Mudrā is a term in Sanskrit that has many similar meanings: “seal”, “sign”, “symbol” and “symbolic gesture”. In the course of its history, the word has evolved from a function of everyday gestural language to an experiment in symbolic communication in the field of art, to be subsequently transformed from a figurative icon into a ritual element. Mudrā is a title well suited to a series of poetic and aesthetic instances that have characterized much of my more recent work, in which I have practically abandoned the previous “narrative” dimension in which “figures” live as characters in an abstract tale. I now prefer to concentrate on “unveiling” the intimate nature of the sonic agglomerates that are presented to the listener as “sculptures”. These “sonic sculptures” exist in their globality independently of the temporal dimension through which they, nevertheless, unveil their nature. A nature whose secrets are, so to speak, “revealed” through different perspectives or through illuminations that are more or less partial, intense or colored, displaying their intrinsic qualities: the profile of the mass, the smoothness or roughness of the surfaces, the transparency or denseness of the matter as well as the play of changing shadows depending on the inclination of the ribbon of light that covers them or on the perspective. The compositional processes, therefore, favor formal practices closer to anamorphosis than to metamorphosis, and relative techniques that I began to experiment with starting in 2005 in Immagini da EscherMudrā has three parts, that is to say three “sculptures”. Although different in “nature”, they all display a “ritual” character that distinguishes not only their intrinsic nature but also their aural perception. Mudrā was written for the Lemanic Modern Ensemble and my friend William Blank to whom it is dedicated.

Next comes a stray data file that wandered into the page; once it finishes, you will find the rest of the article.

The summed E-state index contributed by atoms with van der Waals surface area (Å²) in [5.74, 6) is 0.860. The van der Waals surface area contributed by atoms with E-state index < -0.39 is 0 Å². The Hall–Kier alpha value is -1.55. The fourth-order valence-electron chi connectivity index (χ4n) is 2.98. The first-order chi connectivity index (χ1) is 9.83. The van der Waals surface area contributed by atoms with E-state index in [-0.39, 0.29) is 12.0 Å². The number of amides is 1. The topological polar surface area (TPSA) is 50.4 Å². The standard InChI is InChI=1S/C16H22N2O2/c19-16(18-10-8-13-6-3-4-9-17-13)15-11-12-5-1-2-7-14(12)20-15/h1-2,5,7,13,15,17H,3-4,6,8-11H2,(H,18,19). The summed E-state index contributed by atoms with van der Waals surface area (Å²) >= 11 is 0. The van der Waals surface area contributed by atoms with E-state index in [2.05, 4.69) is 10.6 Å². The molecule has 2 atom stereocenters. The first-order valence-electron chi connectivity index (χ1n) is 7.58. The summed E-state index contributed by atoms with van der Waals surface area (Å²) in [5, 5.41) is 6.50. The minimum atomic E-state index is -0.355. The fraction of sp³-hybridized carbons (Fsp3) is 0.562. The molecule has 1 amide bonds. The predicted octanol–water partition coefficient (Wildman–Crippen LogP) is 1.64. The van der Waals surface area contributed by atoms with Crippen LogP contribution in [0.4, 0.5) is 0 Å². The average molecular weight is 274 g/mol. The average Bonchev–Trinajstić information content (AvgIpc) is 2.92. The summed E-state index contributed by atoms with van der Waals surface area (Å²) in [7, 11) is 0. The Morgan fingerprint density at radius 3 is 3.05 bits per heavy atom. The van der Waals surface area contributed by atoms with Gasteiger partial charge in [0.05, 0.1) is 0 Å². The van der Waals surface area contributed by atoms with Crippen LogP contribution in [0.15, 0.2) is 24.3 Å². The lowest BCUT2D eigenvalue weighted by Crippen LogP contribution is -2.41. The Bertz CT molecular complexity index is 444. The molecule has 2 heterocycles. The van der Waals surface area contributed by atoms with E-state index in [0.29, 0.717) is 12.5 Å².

X-tension II* (2018)

for ensemble

The compositional strategy is based on various principles of timbre morphing by means of a heterophony that extends throughout the whole piece. The different duos act in such a way as to allow the listener to identify five regions of a complex map, regions that counterpoint one another not only in time, but also in space, so that the duos are identified as variously situated sources of sound. The compositional process, thus, exploits a large number of “geometric” representations and mathematical proportions, both in a diachronic (duration in time) and synchronic sense (the interval relations that make up the timbre). The first part is based on an acoustic principle of attack-resonance that is expanded in a fractal manner (the “small” is reflected in the “big” and vice versa) in a lively game of cross-references, echoes and resonances. The second movement instead inhabits the low regions of the instruments and develops along iterative principles that place in loops “telluric” figures that develop inside the leading-line of the piano-percussion duo. In the third part, a rhythmic ostinato in the high registers of the instruments draws a cutting and at the same time playful profile, a tinkling sound in stark contrast to the gloomy character of the previous movement. Once again, the five duos contribute in different ways to the development of the musical discourse, exchanging roles of rhythmic pedal and punctuation. Finally, the last movement is based on the principle of resonance and its distortion. Here the leader is the piano (separate from the percussion) which explores a wide range of frequencies through pointillistic figures that leave wakes of sound taken up by the other instruments in three different variants: simple resonance, fragmentation of the sound through the violent pizzicatos of the strings, and distortion of the sound itself.

 

Ivan Fedele

Photo: Ugo dalla Porta